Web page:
Three of the exceptional strengths of wireless mesh systems for underground mining are (1) The ability to communicate information through mine entries/crosscuts without relying on wires of any kind; (2) The ability to adapt on-the-fly to a host of bad conditions that can happen in a mine, so as to survive and continue operating; and (3) For the special case of the Venture MineTracer wireless mesh system, the ability to operate tiny untethered readers on battery power in working sections to completely avoid the hassle of managing wires near the face.
A useful metaphor to describe how mesh wireless systems work is the simple bucket-brigade of old-time firefighters. If a couple dozen firefighters spread out between a water supply (on their left) and a burning building (on their right), they will behave much like a wireless mesh network passing buckets full of water to douse the flames (see Figure 1). If any one man in the bucket-brigade is injured or slows down (bottle-neck) the men around him can see that and automatically route some or all of the buckets around him to share the load. The end result is a highly adaptive system and a steady supply of water to the flames. The men can decide on additional useful actions on-the-fly as the situation develops. One example is that some of the men who are not passing full buckets from left-to-right can begin passing empty buckets back from the fire to the water supply (from right-to-left) so they can be refilled. And others in the group can help coordinate and supervise or send messages back and forth. This simple system illustrates much of what is going on in a wireless mesh system.
FIGURE 1 - Wireless Mesh is Like a Bucket-Brigade
In wireless mesh networks, each “reader” (sometimes called a node) is like one of the firefighters. The “reader”, just like the firefighter, has its own brain, knowledge, and wisdom of how to handle evolving situations and “still get the job done.” The wireless mesh readers pass information back and forth to/from other readers just like buckets in the bucket-brigade. The buckets in this case are filled with information. One bucket may be filled with the knowledge that “Joe is located near the #4 belt-drive.” Another bucket is filled with the information that “Tony needs help with a repair at the power center.” Another bucket is filled with the knowledge that “Methane concentration is 0.3% at the head-gate.” If any buckets are ever lost or damaged they are sent again at high speed.
So how does all this wireless communication take place in an underground mine, and why does it not require wires to carry it?
No Need for Wires; Adapt On-The-Fly: The mesh network “readers” are each separate radio repeaters (receiver plus transmitter located in the same device). These readers must be located in the entries and crosscuts so they are within radio range of each other (typically within 500-2000 feet spacing in the Venture MineTracer system). In so doing they are within transmit/receive range of each other so they can wirelessly accomplish the “relay of buckets.” Wherever a particular reader has a usable radio link to more than one other reader, an exceptional capability exists to route information around problems in a process called “self-healing” (in MineTracer we call this process “hop-over” and “orphan node adoption”.) An example would be a small roof-fall that destroys one reader. In that case, just like one of the firefighters becoming ill in the bucket-brigade, the wireless readers route buckets past the injured member to the firefighter just beyond or to the side of the injured one. Another example is the case of an explosion or major roof collapse that fills an entire entry. In that case, just like a situation in which a whole row of several firefighters becomes exhausted, the surviving wireless readers nearest the accident can reroute buckets (wirelessly via a crosscut with stoppings for example) around the exhausted group (entry blockage) to a fresh row of firefighters (readers) in the alternate entry. The reason that no wires are needed for any of this is that all the radio repeaters are within radio range of each other (including through stoppings etc.) and can send/receive packets of information wirelessly through the air and around equipment, vehicles, etc.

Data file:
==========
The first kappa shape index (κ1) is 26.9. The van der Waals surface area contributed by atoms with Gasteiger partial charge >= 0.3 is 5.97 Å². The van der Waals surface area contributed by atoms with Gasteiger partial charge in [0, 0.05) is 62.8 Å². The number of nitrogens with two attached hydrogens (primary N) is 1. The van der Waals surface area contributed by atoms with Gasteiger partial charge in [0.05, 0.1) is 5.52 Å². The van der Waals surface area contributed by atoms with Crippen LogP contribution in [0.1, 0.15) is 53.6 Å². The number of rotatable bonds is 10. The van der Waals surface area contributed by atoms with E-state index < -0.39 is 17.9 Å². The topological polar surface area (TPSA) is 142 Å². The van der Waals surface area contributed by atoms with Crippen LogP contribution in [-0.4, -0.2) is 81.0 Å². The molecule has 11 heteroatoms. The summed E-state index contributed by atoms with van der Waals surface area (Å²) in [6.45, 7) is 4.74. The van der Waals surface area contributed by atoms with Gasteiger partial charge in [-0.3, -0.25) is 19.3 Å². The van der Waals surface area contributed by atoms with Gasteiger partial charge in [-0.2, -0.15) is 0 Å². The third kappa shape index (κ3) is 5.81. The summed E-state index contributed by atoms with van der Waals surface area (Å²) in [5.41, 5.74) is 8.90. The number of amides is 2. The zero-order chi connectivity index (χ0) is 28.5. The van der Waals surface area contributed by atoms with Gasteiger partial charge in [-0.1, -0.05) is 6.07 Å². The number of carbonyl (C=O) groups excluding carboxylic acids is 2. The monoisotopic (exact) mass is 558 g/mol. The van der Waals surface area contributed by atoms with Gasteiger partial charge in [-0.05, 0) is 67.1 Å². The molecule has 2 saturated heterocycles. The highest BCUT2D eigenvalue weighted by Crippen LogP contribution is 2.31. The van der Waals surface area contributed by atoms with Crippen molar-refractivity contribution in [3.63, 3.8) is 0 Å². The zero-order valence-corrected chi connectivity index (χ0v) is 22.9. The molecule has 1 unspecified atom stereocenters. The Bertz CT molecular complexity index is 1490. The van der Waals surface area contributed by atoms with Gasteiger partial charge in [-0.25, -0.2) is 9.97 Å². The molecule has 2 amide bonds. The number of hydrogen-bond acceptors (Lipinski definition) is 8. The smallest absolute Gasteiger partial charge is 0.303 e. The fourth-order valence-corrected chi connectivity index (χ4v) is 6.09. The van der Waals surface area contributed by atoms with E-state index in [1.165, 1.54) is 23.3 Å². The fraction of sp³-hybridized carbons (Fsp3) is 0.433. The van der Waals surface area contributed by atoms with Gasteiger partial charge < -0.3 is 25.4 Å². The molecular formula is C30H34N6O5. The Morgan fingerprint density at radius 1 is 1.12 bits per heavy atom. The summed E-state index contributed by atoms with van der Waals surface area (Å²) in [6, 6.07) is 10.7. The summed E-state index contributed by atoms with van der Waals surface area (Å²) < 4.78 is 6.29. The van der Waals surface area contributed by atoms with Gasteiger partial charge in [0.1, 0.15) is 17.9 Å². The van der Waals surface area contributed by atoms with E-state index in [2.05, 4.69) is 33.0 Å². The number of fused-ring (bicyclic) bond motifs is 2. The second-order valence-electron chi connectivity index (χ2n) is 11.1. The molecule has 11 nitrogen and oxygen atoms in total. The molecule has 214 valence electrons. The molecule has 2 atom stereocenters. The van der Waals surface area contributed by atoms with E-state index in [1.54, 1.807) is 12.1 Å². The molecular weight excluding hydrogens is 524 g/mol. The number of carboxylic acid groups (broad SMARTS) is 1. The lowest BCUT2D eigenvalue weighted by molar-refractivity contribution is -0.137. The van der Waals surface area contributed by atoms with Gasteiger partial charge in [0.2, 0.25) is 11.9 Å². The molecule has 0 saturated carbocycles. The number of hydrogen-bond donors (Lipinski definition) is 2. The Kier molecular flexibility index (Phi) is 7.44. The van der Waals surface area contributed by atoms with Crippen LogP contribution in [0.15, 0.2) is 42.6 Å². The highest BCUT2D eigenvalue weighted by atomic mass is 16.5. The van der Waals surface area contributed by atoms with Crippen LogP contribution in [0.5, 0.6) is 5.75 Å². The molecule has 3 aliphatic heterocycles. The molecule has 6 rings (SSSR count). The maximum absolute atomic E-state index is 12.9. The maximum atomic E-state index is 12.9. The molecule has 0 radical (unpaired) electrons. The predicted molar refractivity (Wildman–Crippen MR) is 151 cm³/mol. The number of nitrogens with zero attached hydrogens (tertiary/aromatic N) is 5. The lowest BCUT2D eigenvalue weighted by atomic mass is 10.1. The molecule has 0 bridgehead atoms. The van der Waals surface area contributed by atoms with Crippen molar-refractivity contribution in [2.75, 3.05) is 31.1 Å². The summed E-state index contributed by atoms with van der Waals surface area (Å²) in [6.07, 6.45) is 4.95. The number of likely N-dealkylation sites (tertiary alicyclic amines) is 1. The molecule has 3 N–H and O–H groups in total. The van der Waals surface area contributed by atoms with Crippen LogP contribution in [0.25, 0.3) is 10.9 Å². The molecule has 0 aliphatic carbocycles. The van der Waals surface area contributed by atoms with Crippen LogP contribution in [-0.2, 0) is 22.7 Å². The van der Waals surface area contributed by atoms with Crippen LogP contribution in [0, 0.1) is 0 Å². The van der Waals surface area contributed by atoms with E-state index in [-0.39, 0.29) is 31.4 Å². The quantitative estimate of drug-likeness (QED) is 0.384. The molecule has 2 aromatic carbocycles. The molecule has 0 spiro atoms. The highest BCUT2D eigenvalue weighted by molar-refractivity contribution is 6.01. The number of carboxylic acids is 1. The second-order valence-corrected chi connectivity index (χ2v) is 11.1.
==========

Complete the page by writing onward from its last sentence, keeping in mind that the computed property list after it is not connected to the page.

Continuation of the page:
Incidentally, one piece of misinformation about mesh wireless systems is that “if one node goes down, the rest of the down-stream network is compromised.” This is totally false. The truth is that in a well architected mesh system, even in the worst-case destruction of several readers, or an entire set of entries being damaged for a couple thousand feet, the vast majority (>90%) of the Venture MineTracer underground mesh network will continue to operate normally for at least 48 hours after the accident. This means that all but the most severely affected areas of the mine will continue to have unaffected wireless coverage that continues to provide accurate location tracking and 2-way communications. Separately, in the immediate vicinity of the accident, the smart and adaptive networking of wireless mesh will use self-healing to restore as much of that locally damaged sub-network as possible. It is the best of both worlds. Firstly, the vast majority of the system is not vulnerable to single-points/single-zones of failure; and secondly, the sub-parts of the network that are directly inside the damaged zone will use self-healing to restore as much function at/near the accident-site as is possible.
No Wires Near the Face – Not Even for Power: